It may sound absurd, but it is practically and scientifically possible to unboil an egg. A video by TED-Ed explains the process.
So while thermal energy can boil eggs, mechanical energy can undo the boiling. This is how it happens. Eggs are mostly made up of water and proteins. Proteins are held together by weak intricate bonds. Adding heat disrupts those bonds. The proteins unfold and refold into a more tangled form. This process is called denaturing.
So how do you unboil eggs? Adding more heat will tangle the protein further. Interestingly, spinning them around ridiculously fast can undo the boiling process.
Scientists dissolve boiled egg in water with a chemical called urea, a small molecule that acts as a lubricant, making it easier for protein strands to glide past each other. When we spin that solution in a glass tube at a breakneck speed, the solution near the tube wall moves faster than the solution in the middle. The difference in the velocity creates sheer stressants that stretch and contract proteins and eventually they snap back in their native states.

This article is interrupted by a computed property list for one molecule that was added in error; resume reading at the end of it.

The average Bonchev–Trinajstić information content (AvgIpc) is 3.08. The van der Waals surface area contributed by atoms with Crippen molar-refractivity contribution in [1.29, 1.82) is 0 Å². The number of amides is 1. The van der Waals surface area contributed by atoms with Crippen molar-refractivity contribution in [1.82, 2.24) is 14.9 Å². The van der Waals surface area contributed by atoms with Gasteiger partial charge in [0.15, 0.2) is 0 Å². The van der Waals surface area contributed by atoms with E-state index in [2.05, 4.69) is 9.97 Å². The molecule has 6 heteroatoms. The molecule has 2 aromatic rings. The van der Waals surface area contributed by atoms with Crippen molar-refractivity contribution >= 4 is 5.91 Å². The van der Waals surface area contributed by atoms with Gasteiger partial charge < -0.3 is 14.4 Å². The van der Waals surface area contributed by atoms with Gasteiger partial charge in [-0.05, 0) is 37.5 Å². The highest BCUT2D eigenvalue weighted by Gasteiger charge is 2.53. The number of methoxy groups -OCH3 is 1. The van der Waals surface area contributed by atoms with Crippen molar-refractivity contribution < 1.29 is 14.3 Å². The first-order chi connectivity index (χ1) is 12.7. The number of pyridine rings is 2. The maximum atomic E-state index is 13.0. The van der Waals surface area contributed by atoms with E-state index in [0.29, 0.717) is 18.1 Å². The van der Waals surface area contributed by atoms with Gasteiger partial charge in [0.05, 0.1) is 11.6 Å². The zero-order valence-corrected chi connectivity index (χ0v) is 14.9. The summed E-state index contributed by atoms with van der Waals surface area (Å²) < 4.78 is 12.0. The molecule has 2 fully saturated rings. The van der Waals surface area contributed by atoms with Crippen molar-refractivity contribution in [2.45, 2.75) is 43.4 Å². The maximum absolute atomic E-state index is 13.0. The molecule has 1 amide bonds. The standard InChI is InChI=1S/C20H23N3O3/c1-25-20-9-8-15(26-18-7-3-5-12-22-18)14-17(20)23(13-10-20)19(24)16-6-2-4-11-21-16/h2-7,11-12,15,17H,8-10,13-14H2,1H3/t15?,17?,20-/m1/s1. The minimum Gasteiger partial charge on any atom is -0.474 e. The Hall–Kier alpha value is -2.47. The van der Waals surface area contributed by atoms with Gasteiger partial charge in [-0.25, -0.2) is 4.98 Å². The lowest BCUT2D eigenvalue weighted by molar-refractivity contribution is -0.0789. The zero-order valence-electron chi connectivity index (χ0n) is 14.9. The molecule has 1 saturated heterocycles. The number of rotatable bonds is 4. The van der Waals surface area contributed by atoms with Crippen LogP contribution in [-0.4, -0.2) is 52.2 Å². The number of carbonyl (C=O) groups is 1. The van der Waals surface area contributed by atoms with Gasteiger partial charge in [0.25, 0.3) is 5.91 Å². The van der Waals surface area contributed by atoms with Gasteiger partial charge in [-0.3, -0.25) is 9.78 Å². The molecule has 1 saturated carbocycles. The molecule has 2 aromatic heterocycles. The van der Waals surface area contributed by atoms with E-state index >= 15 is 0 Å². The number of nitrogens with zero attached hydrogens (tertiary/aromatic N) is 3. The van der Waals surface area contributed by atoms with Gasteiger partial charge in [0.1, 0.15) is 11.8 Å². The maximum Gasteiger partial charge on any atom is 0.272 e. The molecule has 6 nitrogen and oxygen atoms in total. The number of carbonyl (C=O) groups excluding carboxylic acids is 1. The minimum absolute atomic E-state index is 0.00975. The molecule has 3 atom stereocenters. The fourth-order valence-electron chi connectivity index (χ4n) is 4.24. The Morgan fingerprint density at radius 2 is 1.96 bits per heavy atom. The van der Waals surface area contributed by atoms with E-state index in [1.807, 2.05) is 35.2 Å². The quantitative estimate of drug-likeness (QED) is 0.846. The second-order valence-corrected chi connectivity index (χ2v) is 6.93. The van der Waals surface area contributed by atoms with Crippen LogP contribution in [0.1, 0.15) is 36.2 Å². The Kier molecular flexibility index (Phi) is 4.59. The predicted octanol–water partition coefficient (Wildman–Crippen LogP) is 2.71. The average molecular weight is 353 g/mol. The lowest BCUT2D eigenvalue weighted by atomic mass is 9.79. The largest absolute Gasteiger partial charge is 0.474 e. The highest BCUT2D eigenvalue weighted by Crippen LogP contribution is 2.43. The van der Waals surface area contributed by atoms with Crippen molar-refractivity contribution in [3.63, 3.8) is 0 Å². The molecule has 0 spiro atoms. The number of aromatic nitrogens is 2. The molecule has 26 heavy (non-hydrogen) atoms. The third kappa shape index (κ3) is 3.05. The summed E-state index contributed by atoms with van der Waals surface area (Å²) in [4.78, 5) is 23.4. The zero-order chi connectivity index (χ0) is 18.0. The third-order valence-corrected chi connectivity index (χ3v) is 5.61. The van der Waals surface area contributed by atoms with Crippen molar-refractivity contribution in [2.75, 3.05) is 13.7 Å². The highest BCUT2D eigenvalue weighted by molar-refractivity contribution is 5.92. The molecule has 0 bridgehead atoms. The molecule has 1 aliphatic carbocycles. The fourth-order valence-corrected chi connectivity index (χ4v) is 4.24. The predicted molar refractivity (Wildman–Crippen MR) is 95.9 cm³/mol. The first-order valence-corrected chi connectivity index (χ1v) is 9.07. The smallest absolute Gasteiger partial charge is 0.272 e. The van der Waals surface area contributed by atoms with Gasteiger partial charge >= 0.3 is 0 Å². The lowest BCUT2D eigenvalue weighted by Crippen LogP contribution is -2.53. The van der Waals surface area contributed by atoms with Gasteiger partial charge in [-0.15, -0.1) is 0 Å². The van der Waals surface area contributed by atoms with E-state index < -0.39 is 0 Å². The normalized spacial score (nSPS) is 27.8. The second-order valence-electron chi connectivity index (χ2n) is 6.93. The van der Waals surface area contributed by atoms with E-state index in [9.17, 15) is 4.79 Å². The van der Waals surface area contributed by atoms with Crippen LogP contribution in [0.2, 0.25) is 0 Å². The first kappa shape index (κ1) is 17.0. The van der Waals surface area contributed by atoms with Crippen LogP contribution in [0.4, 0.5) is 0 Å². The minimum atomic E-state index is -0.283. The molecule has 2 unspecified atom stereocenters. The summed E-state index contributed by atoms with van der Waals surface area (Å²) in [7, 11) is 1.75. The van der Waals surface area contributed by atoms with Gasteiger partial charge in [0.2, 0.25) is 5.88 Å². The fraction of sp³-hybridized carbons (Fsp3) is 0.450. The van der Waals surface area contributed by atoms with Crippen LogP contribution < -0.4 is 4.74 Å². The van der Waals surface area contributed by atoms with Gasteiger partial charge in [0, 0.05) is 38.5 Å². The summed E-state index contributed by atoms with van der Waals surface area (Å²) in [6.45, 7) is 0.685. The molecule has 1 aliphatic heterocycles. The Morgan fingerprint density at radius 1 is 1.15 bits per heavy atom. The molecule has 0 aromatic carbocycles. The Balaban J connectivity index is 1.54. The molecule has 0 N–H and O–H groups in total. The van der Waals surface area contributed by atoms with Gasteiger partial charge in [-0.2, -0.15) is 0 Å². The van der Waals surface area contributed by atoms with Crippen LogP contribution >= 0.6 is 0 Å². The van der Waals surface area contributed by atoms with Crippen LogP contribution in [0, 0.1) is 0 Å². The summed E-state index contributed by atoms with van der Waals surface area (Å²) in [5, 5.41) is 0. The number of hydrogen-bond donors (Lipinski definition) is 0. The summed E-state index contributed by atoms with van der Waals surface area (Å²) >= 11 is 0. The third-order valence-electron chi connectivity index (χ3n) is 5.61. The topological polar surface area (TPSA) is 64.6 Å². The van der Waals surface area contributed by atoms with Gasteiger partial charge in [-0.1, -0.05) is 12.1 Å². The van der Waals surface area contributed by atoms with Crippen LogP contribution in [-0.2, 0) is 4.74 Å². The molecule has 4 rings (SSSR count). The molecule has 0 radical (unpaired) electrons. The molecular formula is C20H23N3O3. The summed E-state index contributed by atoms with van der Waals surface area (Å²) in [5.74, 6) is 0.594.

Thus the process of unboiling an egg is complete. Isn’t it cool. Watch the video for step-by-step process: